I did like most of the side characters (that I was meant to like) and the mechanical writing and narration appear to be fine. It all just felt far too mediocre YA novel for my tastes. But I have no doubt it will find it’s audience.

Review:

Meh, I suppose this wasn’t bad. But I didn’t find anything about it that stood out and I REALLY don’t think Erin lived up to her own hype. We’re told she’d been intensely training (20hrs a day) since she was 14. But the gaps in her magical knowledge (mostly so the author had an excuse to explain things to the reader) were too wide and frequent to be believed. Plus, her whole “I’ve never lived in the world” schtick contradicted the fact that she’d been sent on missions, sometimes as staff and sometimes with high society, but out in the world. Am I really supposed to believe things like she’d never had pizza? 

I did like most of the side characters (that I was meant to like) and the mechanical writing and narration by Madeleine Dauer appear to be fine. It all just felt far too mediocre YA novel for my tastes. But I have no doubt it will find it’s audience.

Review of Feral Ice: Paranormal Fantasy (Ice Dragons Book 1), by Ann Gimpel

I borrowed an audio copy of Ann Gimpel‘s Feral Ice through Hoopla.

Description from Goodreads:

Doctor and biochemist, Erin signed up for six months aboard an Antarctic research ship to escape her stifling surgery practice. Jerked from her cozy cabin, she’s dumped in an ice cave by men who assume she’s dead.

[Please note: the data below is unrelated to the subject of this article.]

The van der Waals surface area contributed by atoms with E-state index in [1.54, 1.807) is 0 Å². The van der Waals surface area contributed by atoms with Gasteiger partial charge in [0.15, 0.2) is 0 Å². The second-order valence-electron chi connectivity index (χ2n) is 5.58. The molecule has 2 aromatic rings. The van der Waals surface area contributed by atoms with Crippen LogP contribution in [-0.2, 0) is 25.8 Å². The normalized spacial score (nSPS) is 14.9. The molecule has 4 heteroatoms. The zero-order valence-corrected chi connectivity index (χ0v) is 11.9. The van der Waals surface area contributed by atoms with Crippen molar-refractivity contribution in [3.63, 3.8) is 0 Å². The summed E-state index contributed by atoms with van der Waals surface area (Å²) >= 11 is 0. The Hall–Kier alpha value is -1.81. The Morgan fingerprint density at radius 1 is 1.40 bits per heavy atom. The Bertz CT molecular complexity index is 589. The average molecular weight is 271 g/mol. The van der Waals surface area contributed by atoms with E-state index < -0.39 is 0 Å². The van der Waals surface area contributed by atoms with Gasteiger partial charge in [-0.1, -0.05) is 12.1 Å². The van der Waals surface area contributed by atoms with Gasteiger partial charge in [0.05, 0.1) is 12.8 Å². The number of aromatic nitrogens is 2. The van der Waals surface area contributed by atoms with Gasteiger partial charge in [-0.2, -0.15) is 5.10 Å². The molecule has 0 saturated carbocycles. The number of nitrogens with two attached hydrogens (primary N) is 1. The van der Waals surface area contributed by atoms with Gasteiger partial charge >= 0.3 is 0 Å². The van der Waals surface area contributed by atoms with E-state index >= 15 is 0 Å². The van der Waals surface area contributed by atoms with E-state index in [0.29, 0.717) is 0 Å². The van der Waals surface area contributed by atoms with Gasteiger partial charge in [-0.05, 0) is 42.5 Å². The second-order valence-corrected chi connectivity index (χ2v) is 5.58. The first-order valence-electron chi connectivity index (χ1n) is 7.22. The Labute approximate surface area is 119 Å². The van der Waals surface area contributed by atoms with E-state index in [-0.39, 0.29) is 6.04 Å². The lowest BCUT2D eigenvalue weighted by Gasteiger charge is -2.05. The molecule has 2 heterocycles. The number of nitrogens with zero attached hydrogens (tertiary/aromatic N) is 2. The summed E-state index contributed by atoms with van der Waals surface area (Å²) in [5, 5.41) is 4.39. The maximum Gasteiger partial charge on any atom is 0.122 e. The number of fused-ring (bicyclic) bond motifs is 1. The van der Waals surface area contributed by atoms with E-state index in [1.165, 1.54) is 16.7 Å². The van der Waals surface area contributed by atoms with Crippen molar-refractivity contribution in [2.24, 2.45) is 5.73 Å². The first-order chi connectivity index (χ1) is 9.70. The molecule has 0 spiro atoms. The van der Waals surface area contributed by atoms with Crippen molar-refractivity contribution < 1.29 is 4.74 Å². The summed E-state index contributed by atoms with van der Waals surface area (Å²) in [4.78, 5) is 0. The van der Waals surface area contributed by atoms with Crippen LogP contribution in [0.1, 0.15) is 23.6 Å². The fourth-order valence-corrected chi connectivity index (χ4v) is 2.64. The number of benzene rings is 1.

Konstantin and Katya, twins and dragon shifters, have lived miles beneath the polar ice cap for hundreds of years. Other dragons left, but they stuck it out. When several humans—all but two of them dead—end up not far from their lair, the opportunity is too good to pass up. 

If the lore is to be believed, humans can become dragon shifters. Delighted by a simple solution to their enforced isolation, the dragons lure the humans to their home. Surely, they’ll be thrilled by the prospect of becoming magical. 

Or not. 

Too bad no one shared the script with the humans. Science be damned, they’re horrorstruck in the face of fire-breathing dragons. All they want is to escape, but home is thousands of miles away.

Review:

This was bad…like really bad. I thought, in the beginning, I might be able to enjoy it in the ‘it’s so bad it’s amusing’ sort of way. But no, it didn’t even manage that. The story moves along in robotic jerks. The romance is so underdeveloped I literally thought it was going to be between the two humans, instead of the dragon and female human. Honestly, I think it would have been a better pairing. But mostly it just meant I didn’t feel anything for or about the couple. The lore is ridiculous and poorly explained. And dialogue is super cheesy.

The narrator did and OK job. But I don’t understand why Gimpel would choose a male narrator for a book in which the only first person POV is female.